Most folks follow the same pattern when it comes to getting a hotel room. They'll make a reservation, either on the internet or on the phone, ask for a particular type of bed, a no smoking room (or in some cases a smoking room) and a room with a view. And, of course, they want a great deal.
Then, with confirmation number in hand, they arrive at the hotel, walk up to the front desk (credit card at the ready for the requested imprint or swipe), get their room key and head off to their rooms, embarking on a magical mystery tour, not knowing about what lies ahead. And then, when they arrive at their room, many are disappointed. And the reason: They didn't ask three basic, yet important questions before they accepted that room key.
One caution: For each of these questions, you should be prepared for the stare. Inevitably, front desk clerks don't often get these questions, but they are essential to ensure you have, at the very least, a better stay. My advice: Be prepared for the momentary stare, but do not worry. It's not the stare you care about. You care about the answers.
Question One: How close is my room to the construction?
Seems like a silly question, but consider that virtually every hotel does its renovations in a cyclical manner. What this means is that at any given time, an entire floor, or wing or block of rooms is closed for renovations. If you don't ask that question, there's a high likelihood you'll be given the key to the "jackhammer" suite.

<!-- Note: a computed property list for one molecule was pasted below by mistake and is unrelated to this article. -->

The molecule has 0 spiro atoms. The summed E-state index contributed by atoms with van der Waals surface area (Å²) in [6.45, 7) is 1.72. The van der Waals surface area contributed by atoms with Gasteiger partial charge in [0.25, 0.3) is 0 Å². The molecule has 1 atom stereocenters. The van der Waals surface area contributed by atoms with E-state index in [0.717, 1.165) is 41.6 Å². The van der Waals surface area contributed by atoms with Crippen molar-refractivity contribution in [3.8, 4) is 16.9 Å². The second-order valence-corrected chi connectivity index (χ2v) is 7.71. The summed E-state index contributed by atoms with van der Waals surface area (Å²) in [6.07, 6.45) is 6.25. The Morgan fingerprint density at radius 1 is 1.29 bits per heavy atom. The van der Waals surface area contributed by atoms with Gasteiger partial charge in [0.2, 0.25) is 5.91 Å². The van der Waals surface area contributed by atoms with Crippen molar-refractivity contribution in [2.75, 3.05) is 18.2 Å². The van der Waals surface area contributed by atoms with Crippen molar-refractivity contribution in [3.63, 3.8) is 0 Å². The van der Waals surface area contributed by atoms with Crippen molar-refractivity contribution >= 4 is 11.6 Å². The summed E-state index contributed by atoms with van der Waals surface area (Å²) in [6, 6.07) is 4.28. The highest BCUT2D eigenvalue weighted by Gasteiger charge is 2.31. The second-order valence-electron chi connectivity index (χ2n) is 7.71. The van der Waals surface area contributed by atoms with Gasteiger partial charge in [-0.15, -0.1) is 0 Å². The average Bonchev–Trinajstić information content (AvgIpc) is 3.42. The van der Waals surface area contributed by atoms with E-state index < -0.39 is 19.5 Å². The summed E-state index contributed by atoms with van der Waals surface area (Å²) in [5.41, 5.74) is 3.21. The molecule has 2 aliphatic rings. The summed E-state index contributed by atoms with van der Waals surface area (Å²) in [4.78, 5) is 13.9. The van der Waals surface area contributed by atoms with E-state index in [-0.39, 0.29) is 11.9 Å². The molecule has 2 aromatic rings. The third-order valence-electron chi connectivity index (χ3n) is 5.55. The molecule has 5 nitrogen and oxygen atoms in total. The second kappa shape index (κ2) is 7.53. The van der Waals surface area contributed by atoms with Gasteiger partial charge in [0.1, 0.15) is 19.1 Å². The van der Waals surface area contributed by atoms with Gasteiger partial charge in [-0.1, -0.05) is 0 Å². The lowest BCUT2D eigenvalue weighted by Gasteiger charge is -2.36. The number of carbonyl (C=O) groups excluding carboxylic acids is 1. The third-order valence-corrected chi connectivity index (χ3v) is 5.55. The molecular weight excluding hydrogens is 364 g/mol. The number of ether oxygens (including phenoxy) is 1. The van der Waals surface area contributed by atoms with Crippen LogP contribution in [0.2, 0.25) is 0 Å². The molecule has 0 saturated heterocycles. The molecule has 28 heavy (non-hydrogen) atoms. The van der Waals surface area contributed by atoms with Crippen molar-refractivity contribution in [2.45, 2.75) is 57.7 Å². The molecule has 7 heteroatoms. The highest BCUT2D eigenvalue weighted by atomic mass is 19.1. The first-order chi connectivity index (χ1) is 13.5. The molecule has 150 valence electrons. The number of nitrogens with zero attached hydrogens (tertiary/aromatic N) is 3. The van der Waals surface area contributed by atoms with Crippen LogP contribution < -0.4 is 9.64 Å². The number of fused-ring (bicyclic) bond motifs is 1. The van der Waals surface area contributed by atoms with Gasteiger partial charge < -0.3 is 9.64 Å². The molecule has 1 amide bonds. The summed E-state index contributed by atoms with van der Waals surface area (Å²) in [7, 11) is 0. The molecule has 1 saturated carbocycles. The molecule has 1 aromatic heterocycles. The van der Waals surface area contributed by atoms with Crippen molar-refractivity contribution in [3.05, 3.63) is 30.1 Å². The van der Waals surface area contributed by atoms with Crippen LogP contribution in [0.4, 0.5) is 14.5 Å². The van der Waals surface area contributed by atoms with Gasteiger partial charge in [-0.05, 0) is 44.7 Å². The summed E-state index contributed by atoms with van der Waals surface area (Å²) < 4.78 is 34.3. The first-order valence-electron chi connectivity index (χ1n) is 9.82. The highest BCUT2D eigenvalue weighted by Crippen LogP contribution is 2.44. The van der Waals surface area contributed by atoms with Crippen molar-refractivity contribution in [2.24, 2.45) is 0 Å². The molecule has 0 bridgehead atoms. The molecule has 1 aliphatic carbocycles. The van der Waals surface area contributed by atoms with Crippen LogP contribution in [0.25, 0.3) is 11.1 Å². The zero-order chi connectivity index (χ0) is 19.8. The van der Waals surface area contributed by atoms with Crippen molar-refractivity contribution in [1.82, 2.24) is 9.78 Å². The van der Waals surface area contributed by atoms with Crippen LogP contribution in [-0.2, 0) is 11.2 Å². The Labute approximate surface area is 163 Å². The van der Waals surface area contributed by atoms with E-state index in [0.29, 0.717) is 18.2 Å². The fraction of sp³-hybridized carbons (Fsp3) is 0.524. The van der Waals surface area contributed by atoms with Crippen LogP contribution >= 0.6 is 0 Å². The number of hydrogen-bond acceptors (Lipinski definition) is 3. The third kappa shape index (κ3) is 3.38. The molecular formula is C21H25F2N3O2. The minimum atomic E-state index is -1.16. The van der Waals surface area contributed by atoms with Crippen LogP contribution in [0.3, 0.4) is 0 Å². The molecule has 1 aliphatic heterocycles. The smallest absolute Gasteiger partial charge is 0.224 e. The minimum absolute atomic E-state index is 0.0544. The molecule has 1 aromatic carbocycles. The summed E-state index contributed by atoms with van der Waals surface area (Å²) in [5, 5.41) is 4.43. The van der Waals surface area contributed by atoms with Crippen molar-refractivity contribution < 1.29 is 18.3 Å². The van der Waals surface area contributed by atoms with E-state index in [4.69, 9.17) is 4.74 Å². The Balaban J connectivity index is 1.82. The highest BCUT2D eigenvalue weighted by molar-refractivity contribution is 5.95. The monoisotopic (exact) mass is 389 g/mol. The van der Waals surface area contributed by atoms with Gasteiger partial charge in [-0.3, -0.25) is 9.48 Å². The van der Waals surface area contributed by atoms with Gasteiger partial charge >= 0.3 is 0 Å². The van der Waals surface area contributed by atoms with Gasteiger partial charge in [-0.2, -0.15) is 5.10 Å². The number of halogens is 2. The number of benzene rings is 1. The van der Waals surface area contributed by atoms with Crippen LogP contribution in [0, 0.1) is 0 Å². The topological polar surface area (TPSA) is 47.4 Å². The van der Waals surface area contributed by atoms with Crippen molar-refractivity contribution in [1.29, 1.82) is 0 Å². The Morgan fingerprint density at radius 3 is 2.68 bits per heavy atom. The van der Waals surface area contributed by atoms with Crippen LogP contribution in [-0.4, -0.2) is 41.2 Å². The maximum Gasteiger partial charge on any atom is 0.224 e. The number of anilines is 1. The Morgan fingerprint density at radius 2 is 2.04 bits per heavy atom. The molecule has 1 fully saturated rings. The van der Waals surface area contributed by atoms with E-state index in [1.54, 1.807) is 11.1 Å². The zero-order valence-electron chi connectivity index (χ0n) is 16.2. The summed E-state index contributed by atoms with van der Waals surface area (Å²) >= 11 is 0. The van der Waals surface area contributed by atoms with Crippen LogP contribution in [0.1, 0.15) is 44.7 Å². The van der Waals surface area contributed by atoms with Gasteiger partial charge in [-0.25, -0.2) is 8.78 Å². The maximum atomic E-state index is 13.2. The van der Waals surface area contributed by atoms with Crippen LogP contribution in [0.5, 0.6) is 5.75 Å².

Question Two: Can I have a room below the eighth floor?
Why the number eight? It's essential that you know that with exceedingly few exceptions, few fire departments can effectively battle fires above the eighth floor of any building. If you want a high-rise room with a view, remember this. I'm warning you. In the event of a fire, you'll indeed have a great view — of firefighters being unable to reach you. There's another practical reason why you want a room below the eighth floor: If time is important to you, then you should also realize that at busy hotels, the time you spent in the elevator has an exponential time relationship to the floor on which you're staying. The higher the floor, the longer it will take you to get down and up. The higher the floor, the more likelihood you're wasting time getting to and from your room.
Question Three: Where are the booster pumps?
This one is absolutely guaranteed to get you the big stare from the desk clerk. If you like great water pressure in your bathroom (and who doesn't) then you should ask the clerk to call the engineering department and ask them which floors the booster pumps are on. Why? Most hotels cannot maintain consistently good water pressure throughout the building. As a result, they install special booster pumps to increase water pressure on different floors. When you get the answer that the booster pumps are on the third, fifth and eighth floors, for example, ask for a room on one of those floors. Then, when you get to your room and go into the bathroom — surprise, surprise — your water pressure is the equivalent of a fire hose!
Peter Greenberg is TODAY's travel editor. His column appears weekly on TODAYshow.com.